There is a number in Bisrock (Bisaya Rock) musical “Gugmang Giatay”–or “Damned Love”–in which the characters sing, “This is a song about nothing”. The line encapsulates the show perfectly; it’s comedic, but like many other aspects of the musical, it brings nothing real to the table.
The show begins with Inday (Lourdes May Maglinte) speaking out into the darkness. Her first few “hellos” fall on deaf ears, until a voice speaks back: it’s Papa Joe, the host of an unnamed fictional radio show, and Inday is calling in. You see, Inday is in a relationship, and to no one’s surprise, it’s complicated. She’s dating Undo (Von Saw), a musician with no real job and questionable talent. The rocky state of their relationship is made apparent right from the start, and the direction it will take is painfully predictable. Her entire arc consists of fending off Undo and falling back in love with him.
While the show may start off with Inday, she eventually shares the spotlight with the other characters.
Rihanna (played by Malaya Macaraeg, who giddily screams most of her dialogue), Inday’s fellow housekeeper, betrays Inday’s trust as she too is in love with Undo. Charing (Joer Ivan Gallur), a confident trans woman, pursues Ben (Jeyve Daño), the call center ‘hunk’ that all the ladies have a crush on. After suspecting that he might be gay, she pursues him and succeeds by the beginning of the second act. Strangely, when he asks her to leave the boarding house to go on a real date, she becomes doubtful of how people will perceive them. It seems odd that after getting what she wants, the confident and boisterous woman from the first act disappears, only to be replaced by someone who is worried about embarrassing her beau.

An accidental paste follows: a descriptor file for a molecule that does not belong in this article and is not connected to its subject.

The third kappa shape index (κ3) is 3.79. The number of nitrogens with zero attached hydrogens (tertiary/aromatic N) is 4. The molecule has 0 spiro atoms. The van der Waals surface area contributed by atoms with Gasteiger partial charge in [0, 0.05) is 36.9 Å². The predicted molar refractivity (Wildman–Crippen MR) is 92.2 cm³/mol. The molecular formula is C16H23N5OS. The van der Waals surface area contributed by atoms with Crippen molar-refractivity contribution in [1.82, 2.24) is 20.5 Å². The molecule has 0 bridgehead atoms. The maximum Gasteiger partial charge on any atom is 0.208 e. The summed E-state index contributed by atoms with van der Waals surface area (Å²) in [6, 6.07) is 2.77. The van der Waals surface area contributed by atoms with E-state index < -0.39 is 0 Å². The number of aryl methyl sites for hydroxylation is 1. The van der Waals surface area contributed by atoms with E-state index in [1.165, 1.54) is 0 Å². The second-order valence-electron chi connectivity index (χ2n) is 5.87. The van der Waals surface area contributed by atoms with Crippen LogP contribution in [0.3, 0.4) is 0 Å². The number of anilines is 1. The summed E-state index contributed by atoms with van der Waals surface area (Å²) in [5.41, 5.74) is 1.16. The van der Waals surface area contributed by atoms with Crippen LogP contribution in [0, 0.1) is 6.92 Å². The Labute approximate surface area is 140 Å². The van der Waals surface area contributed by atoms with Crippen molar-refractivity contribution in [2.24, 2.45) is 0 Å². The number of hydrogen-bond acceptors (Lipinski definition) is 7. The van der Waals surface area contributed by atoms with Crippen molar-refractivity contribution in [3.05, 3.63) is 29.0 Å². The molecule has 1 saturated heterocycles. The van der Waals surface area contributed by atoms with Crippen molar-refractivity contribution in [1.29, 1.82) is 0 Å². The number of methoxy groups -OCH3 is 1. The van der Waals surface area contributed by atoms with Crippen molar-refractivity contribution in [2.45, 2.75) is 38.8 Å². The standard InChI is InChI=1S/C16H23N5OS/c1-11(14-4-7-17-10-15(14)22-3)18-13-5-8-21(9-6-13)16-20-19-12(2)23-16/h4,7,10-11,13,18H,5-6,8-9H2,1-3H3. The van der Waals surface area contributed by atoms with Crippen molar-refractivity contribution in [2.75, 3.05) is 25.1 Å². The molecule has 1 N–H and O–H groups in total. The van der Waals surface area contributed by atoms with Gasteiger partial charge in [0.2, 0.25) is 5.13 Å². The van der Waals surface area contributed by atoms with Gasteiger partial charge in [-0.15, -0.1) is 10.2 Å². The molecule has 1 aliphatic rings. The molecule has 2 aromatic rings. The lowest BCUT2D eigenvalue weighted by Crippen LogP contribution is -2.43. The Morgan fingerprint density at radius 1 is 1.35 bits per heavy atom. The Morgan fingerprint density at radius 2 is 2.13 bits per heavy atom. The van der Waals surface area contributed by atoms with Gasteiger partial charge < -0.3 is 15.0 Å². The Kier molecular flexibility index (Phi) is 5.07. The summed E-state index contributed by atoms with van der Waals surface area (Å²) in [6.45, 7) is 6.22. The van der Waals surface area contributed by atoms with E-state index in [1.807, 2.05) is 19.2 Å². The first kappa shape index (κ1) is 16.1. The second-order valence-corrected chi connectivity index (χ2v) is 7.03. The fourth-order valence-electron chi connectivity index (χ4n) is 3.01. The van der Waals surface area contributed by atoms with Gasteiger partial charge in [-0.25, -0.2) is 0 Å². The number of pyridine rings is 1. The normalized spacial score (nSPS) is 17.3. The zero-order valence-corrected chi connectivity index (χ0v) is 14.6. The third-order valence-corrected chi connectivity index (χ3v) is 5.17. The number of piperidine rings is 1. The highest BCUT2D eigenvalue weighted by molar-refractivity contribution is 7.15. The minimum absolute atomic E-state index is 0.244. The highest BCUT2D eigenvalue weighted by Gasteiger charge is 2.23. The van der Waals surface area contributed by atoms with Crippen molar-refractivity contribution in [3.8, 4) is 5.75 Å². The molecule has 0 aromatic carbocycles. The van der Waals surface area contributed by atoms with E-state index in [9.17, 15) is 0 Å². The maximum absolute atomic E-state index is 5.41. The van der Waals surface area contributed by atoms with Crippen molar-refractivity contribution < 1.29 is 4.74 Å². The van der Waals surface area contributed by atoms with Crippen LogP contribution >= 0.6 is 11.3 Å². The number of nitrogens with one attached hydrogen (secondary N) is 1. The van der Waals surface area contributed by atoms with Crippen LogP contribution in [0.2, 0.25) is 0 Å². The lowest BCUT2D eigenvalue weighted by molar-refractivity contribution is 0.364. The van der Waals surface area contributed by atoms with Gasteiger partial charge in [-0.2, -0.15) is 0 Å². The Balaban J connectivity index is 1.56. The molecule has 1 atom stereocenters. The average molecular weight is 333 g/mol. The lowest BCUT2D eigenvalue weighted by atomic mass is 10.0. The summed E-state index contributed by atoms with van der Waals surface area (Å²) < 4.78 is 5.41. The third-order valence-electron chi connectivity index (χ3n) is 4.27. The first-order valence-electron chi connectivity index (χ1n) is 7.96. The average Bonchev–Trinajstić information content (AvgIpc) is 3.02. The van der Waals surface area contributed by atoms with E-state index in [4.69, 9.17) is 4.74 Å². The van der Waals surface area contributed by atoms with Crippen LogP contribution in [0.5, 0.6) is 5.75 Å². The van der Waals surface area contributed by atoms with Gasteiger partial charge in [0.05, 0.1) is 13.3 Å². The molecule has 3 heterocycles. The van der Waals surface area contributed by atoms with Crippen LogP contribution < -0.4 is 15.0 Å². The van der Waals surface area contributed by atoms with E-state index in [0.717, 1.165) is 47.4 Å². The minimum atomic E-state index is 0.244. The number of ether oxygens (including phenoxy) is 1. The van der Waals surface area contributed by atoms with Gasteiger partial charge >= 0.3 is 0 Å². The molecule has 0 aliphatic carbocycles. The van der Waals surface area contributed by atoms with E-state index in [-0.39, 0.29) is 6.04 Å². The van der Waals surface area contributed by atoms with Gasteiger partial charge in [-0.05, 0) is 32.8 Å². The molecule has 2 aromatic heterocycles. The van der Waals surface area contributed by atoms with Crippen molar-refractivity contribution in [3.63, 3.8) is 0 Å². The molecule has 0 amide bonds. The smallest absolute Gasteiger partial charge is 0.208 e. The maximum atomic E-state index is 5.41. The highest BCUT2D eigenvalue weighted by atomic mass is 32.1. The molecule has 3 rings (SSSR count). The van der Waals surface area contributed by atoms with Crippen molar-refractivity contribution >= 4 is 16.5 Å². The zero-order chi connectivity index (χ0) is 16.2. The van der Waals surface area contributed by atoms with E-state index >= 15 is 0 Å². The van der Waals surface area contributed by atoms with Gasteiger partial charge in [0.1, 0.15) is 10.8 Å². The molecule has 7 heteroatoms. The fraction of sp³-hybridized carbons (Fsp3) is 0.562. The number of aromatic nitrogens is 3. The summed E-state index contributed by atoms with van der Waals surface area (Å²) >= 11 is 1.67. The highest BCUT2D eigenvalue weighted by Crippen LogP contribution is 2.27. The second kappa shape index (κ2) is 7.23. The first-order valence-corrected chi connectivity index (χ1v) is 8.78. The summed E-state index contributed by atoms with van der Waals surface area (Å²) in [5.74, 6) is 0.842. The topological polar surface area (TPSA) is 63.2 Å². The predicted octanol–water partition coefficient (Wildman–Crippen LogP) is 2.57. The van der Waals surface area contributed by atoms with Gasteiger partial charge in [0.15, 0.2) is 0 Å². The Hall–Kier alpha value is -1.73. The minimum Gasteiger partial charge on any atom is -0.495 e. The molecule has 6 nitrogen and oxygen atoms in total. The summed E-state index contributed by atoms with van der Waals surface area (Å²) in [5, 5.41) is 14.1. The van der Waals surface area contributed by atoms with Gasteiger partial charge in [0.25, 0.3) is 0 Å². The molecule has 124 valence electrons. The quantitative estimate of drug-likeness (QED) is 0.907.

Ma’am Helen (Shane Reseroni), the owner of the boarding house where Inday works, doesn’t do much until her story – her OFW husband is shoehorned in at the eleventh hour in order to make her relatable. Lola Lucy (an all too campy performance by Shiella Gemperoa) is the crude sari-sari store owner who drinks all day and occasionally gives advice to the broken-hearted souls at the boarding house.
Being a “Bisrock” musical, the show employs Cebuano humor, and at times, it does so with reckless abandon. For anyone outside of Cebu watching the show, the many references to local hangouts and scenes will fly right over their heads. The comedy is clearly targeted toward Cebuano audiences, and while that works for the town and those who hail from there (this reviewer included), it severely limits the show’s reach.
More than half of the show’s laughs are aggressively campy and loud; this means a fair amount of shrieks, shouting, and characters laughing at their own quips. The ridiculousness of it all is hard to swallow, and proves overbearing as the show plods along. One wishes for more of the restrained jokes from the show: the ones so confident in their effectiveness that they aren’t masked by comedically shrill line delivery and unnecessary camp.
Gugmang Giatay’s most blatant misdeed comes in the form of several jabs made at the expense of Inday and Charing. The former is made fun of for being plus sized (comparisons to various pork dishes are drawn), and the latter serves as a punching bag for the other characters’ cheap shots at her being transgender.
One-Note and Lackluster
While there is a surprising amount of sad moments in the show, the acting is for the most part, lacking. And while the actors aren’t given much to work with, story or character-wise, there is also no elevating what little there is to begin with. As Inday, Lourdes May Maglinte is the show’s most effective actress, but she isn’t given enough stage time or a character with enough meat.